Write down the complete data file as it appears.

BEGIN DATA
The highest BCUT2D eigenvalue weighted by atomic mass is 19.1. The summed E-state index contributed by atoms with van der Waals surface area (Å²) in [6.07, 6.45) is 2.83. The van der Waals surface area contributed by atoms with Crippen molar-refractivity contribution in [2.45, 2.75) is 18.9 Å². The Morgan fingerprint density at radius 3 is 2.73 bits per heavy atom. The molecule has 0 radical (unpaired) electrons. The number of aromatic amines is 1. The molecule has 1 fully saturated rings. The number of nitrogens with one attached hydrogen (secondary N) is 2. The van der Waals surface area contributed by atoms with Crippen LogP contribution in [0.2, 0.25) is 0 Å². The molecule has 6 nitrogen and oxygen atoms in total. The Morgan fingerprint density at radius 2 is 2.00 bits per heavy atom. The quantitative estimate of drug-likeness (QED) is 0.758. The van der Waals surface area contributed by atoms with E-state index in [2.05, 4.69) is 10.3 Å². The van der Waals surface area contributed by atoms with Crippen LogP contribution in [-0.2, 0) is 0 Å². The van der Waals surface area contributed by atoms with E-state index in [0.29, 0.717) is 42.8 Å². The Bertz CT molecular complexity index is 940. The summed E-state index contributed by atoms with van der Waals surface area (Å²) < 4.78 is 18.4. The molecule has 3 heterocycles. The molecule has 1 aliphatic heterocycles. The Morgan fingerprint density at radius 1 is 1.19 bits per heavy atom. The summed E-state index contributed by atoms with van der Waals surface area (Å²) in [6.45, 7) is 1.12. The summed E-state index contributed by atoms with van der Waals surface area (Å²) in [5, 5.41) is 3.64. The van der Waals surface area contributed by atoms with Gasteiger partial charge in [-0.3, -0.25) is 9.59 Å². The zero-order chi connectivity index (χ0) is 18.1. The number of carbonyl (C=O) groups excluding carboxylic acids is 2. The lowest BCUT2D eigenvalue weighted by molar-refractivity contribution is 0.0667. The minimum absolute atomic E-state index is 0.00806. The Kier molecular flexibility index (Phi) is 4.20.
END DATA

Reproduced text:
The highest BCUT2D eigenvalue weighted by atomic mass is 19.1. The summed E-state index contributed by atoms with van der Waals surface area (Å²) in [6.07, 6.45) is 2.83. The van der Waals surface area contributed by atoms with Crippen molar-refractivity contribution in [2.45, 2.75) is 18.9 Å². The Morgan fingerprint density at radius 3 is 2.73 bits per heavy atom. The molecule has 0 radical (unpaired) electrons. The number of aromatic amines is 1. The molecule has 1 fully saturated rings. The number of nitrogens with one attached hydrogen (secondary N) is 2. The van der Waals surface area contributed by atoms with Crippen LogP contribution in [0.2, 0.25) is 0 Å². The molecule has 6 nitrogen and oxygen atoms in total. The Morgan fingerprint density at radius 2 is 2.00 bits per heavy atom. The quantitative estimate of drug-likeness (QED) is 0.758. The van der Waals surface area contributed by atoms with E-state index in [2.05, 4.69) is 10.3 Å². The van der Waals surface area contributed by atoms with Crippen LogP contribution in [-0.2, 0) is 0 Å². The van der Waals surface area contributed by atoms with E-state index in [0.29, 0.717) is 42.8 Å². The Bertz CT molecular complexity index is 940. The summed E-state index contributed by atoms with van der Waals surface area (Å²) < 4.78 is 18.4. The molecule has 3 heterocycles. The molecule has 1 aliphatic heterocycles. The Morgan fingerprint density at radius 1 is 1.19 bits per heavy atom. The summed E-state index contributed by atoms with van der Waals surface area (Å²) in [6.45, 7) is 1.12. The summed E-state index contributed by atoms with van der Waals surface area (Å²) in [5, 5.41) is 3.64. The van der Waals surface area contributed by atoms with Gasteiger partial charge in [-0.3, -0.25) is 9.59 Å². The zero-order chi connectivity index (χ0) is 18.1. The number of carbonyl (C=O) groups excluding carboxylic acids is 2. The lowest BCUT2D eigenvalue weighted by molar-refractivity contribution is 0.0667. The minimum absolute atomic E-state index is 0.00806. The Kier molecular flexibility index (Phi) is 4.20.